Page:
Wednesday, September 14, 2016

Microreview [book]: The Last Days of New Paris by China Mieville

Is Surrealism destructive to a beloved author's reputation....

                                                     Image result for the last days of new paris
If you see the words “surrealist” and “exquisite corpse” and “alternative history” and immediately think dreamily of China Mièville, then this book may be for you. Mièville’s latest is The Last Days of New Paris and it takes place in an alternate version of Marseille that exists within a never-ending Surrealist nightmare landscape where Nazis and Resistance fighters battle it out eternally. Now, first things first, let’s get my bias out of the way: I love China Mièville. Like when I picture perfection (and I mean this in a very broad way, not just writing), I picture him. But, I’m not going to lie, lately I’ve been feeling let-down by him. His most recent story collection, Three Moments of an Explosion, was amazing and wonderful and there was a story in there about magical playing cards and so I’m not talking about that book. However, his last novella, This Census-Taker was disappointingly flawed (though, I keep going back to it in my head. So maybe there’s more there that I need to go back to) and The Last Days of New Paris is equally flawed if, also, equally interesting.

Mièville cannot be accused of not experimenting and trying new things, where so many other authors would not. There’s a lot to admire in TLDNP: from the incorporation of different Surrealist visuals to the way Mieville plays with reader’s perceptions of fact/fiction and the interchangeability between them in writing. Plus, there’s a Notes section, which is all I ever ask for anything. On the other hand, I wish there was more to love within these constructions. Of all Mieville’s books, this feels the most like an outline instead of a fully fleshed out novel. Some of that comes down to how he’s constructed it: the almost fragmentary and plain language in parts makes sense in context of the book’s “Afterword,” for example. However, it also doesn’t connect in the emotional way that I want it to: the characters read as far less realized than the art pieces that Mièville describes so lovingly.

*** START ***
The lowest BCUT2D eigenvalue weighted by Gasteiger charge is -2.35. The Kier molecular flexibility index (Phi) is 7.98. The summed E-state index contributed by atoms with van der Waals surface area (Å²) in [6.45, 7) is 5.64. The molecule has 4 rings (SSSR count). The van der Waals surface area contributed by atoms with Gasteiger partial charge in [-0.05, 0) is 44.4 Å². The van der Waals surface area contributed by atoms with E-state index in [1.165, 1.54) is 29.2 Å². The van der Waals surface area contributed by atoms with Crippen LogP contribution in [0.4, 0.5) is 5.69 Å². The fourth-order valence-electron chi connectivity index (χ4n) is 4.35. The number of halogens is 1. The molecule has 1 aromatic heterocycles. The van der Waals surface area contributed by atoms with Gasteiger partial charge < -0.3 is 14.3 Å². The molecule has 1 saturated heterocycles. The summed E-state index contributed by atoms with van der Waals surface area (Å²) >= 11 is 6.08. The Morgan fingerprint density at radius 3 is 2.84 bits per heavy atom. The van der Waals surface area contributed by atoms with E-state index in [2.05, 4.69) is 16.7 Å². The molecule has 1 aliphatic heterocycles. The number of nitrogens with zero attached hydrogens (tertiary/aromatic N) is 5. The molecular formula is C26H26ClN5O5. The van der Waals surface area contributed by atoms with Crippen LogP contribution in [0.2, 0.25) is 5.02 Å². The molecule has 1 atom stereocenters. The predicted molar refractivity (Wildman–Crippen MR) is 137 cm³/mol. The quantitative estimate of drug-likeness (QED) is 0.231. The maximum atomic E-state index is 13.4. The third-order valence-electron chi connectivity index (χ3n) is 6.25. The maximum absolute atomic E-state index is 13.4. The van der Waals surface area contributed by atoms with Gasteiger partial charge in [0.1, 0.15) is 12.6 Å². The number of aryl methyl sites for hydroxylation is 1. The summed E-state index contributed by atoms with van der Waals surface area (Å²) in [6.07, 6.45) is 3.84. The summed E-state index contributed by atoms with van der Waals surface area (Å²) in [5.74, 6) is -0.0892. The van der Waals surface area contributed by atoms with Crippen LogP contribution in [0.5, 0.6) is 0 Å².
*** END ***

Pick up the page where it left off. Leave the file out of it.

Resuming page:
In the end, there’s a lot to admire here: the risk-taking, the fairly brilliant incorporation of the idea of what “exquisite corpse” truly means (I can’t wait to read a scholarly article on how the book itself acts as one, honestly), and the layering of the storytelling. However, this feels more like a book that’s important to read if you’re already a fan of Mièville, and want to get a full view of his writing and ideas, rather than for a passing fan or someone looking for an engaging, fantasy read. If you’re the latter, I’d suggest checking out one of his earlier novels, such as The City & the City or Un Lun Dun.

The Math

Baseline Assessment: 6/10

Bonuses: +1 for Surrealism

Penalties: -1 if you’re not a fan of Surrealism, it will make the book even harder to follow

Nerd Coefficient: 6/10 “
still enjoyable, but the flaws are hard to ignore


***

POSTED BY: Chloe, speculative fiction fan in all forms, monster theorist, and Nerds of a Feather blogger since 2016.


Reference: Mièville, China. The Last Days of New Paris. [Del Rey, 2016]

No comments:

Post a Comment